Justice delayed is justice denied
The Covid-19 pandemic has meant that the common people who resorted to courts to get their issues resolved will have to wait endlessly to get their cases listed for hearings. Not only have the functioning in the courts like other offices been affected but the virtual mode that is being adopted to hear cases of utmost importance have failed to achieve the desired results.
India is already lagging in getting the cases listed for hearings. Though ensuring speedy disposal of cases in the courts has to be the key areas but it seems that litigants will have to wait for many more months to get their cases listed and in most cases redressed.
The Union territory of Jammu and Kashmir is also one o the regions where a long list o cases is pending for disposal. Reports suggest that more than three lakh cases are pending for want of disposal.
An insight into the work load of the Courts at different levels and the work accomplished by them in JK notwithstanding, there still are more than three lakh cases that are pending in the Jammu and Kashmir high court and subordinate courts.
There are many reasons as to why a staggering figure of more than three lakh cases are pending in the courts. One being the uncertainty over the situation in the Valley as often strikes and shut-down too play its part.
Besides, efforts to bring in work efficiency in the courts has never been a priority for the governments that ruled the erstwhile state for long. Here the onus lies on both the federal and the state government.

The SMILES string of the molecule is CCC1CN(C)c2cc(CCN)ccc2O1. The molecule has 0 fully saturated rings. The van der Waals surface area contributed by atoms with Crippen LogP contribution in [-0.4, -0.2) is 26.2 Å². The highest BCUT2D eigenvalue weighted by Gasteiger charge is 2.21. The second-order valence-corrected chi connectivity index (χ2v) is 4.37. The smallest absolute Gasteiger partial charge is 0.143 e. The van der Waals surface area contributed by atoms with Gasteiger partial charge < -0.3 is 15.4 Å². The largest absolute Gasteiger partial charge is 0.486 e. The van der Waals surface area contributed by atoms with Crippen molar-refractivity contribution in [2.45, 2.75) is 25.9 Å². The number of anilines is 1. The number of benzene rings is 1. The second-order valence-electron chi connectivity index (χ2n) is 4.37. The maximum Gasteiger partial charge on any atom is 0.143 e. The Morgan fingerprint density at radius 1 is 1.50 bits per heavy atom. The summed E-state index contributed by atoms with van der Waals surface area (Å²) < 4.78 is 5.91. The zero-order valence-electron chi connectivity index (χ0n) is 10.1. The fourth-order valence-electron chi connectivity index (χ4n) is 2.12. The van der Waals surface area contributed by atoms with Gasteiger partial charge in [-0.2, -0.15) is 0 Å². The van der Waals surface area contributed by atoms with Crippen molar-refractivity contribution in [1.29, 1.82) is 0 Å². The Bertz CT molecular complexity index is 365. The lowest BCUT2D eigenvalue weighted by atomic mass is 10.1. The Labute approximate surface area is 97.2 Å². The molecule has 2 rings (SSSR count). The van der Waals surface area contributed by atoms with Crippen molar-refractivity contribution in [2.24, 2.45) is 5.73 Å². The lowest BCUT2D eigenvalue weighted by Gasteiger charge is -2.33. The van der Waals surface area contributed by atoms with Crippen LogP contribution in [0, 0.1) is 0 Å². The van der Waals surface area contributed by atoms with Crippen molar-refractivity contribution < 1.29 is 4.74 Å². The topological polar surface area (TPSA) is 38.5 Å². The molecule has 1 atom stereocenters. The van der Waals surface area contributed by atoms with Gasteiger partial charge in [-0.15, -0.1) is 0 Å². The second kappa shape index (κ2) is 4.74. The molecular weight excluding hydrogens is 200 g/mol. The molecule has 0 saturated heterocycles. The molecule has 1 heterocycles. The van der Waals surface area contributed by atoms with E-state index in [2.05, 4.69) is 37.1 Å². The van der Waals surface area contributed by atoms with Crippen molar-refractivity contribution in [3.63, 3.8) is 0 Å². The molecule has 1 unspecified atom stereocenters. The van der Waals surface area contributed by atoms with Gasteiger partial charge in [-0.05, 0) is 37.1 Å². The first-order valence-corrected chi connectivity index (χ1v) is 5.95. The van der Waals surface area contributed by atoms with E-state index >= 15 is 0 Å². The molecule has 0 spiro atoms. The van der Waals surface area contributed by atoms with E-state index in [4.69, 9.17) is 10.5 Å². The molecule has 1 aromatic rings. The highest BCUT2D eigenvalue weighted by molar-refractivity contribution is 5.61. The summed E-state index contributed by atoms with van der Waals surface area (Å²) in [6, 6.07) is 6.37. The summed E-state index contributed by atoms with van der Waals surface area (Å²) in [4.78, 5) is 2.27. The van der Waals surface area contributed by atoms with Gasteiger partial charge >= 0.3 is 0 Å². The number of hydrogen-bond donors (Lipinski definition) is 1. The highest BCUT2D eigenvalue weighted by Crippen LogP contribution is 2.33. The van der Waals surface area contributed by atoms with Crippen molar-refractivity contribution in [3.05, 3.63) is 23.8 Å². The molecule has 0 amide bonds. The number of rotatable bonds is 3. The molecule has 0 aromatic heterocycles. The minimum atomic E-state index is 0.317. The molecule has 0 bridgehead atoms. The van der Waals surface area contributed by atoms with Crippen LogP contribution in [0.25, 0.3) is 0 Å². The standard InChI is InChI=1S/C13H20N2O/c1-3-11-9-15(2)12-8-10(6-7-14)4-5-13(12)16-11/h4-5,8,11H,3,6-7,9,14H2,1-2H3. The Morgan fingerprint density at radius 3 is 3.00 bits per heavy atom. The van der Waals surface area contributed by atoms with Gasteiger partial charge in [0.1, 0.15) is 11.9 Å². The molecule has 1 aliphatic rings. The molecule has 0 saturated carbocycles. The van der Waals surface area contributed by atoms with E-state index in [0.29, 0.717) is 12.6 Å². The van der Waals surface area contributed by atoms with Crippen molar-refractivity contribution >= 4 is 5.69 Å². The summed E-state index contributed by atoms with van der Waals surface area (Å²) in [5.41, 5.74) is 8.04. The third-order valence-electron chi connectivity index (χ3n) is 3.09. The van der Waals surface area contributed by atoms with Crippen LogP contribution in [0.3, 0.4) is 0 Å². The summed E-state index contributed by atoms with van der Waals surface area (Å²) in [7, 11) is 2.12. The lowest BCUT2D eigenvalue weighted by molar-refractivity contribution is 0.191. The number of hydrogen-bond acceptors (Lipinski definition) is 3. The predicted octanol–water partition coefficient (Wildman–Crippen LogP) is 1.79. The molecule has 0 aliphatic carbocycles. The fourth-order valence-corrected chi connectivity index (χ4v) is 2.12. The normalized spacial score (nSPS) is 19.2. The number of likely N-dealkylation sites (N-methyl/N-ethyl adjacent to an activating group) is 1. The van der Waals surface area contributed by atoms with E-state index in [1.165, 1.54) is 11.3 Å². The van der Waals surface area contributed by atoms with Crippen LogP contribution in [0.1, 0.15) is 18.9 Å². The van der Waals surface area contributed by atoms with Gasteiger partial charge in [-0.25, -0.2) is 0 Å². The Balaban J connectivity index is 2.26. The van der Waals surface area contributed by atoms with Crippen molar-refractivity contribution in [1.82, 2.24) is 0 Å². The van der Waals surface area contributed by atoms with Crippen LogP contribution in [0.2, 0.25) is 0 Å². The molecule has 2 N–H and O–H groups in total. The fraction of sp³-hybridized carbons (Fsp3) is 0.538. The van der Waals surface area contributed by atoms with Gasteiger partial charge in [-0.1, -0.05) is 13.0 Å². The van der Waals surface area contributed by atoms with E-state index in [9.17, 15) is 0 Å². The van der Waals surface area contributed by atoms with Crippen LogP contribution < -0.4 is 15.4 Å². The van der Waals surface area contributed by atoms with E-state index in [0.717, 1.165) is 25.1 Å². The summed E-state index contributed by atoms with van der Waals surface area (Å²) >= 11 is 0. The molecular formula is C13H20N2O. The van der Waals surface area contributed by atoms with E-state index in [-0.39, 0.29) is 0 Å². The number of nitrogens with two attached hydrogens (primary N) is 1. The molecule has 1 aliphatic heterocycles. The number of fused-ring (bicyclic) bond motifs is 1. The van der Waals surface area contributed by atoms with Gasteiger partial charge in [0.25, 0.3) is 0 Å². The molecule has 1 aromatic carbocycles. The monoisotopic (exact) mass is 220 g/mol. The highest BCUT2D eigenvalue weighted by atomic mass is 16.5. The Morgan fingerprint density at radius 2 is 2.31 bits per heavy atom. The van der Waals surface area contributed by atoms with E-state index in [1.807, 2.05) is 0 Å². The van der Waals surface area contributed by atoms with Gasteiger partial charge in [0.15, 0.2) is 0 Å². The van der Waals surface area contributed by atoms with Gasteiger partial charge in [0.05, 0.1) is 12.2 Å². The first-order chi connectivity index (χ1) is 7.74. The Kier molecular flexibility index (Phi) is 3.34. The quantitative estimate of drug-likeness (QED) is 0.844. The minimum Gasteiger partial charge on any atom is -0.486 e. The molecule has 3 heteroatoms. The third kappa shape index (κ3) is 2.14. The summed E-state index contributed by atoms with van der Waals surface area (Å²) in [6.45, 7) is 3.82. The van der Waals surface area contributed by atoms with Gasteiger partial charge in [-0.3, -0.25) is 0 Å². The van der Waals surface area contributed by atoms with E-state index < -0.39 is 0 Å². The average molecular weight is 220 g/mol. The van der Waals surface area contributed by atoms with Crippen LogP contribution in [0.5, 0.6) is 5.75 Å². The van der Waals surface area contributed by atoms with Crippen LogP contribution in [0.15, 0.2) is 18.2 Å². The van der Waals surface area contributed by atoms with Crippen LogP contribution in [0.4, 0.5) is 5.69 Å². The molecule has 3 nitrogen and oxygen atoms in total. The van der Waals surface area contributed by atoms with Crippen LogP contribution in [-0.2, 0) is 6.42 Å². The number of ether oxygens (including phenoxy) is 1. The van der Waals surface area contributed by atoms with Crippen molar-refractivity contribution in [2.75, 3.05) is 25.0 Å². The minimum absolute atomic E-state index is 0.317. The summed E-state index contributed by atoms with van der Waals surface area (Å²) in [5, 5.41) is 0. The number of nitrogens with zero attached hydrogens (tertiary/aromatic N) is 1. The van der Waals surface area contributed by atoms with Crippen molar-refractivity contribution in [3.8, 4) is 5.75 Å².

Notably, in 2007 the Union Ministry of Law and Justice, announced the introduction of e-Courts Mission Mode. This scheme that was introduced in the courts was devised mainly to overcome the difficult issue of huge pendency and also the long delays in meting out justice.
Consequently, a comprehensive scheme was formulated which was commonly referred to as e-Courts Mission Mode. The purpose was to introduce the latest skills of information and communication technology into the judicial system and especially in handling the under trial and jailed cases.
For the implementation of the e-Courts Mission Project, video conferencing equipments for 14 jails-Central Jails of Kot Bhalwal and Srinagar, district jails of Jammu, Kishtwar, Kathua, Poonch, Rajouri, Udhampur, Anantnag, Baramulla, Kupwara, Leh and sub-jails of Hiranagar and Reasi and 12 District Court Complexes Jammu, Kathua, Rajouri, Reasi, Kishtwar, Udhampur, Poonch, Srinagar, Anantnag, Kupwara, Baramulla and Leh were provided during February 2015 and October 2015.
However, the report of the CAG later in 2018 on the performance of these devices noted that it was dismal and depressing. The report said that only five out of 48 identified courts were found exclusively computerized during the audit while as in 25 courts filing of cases was found exclusively manual and in 18 courts filing of cases was found partially computerized. There were other discrepancies as well.
This dismal performance simply means that the scheme has primarily because the courts lack expert manpower to handle the gadgets. The results that we find today are not encouraging and these should become the catalyst for the policy planners to reconsider the entire scheme with the single important objective of how it can be made effective that too in times of pandemic.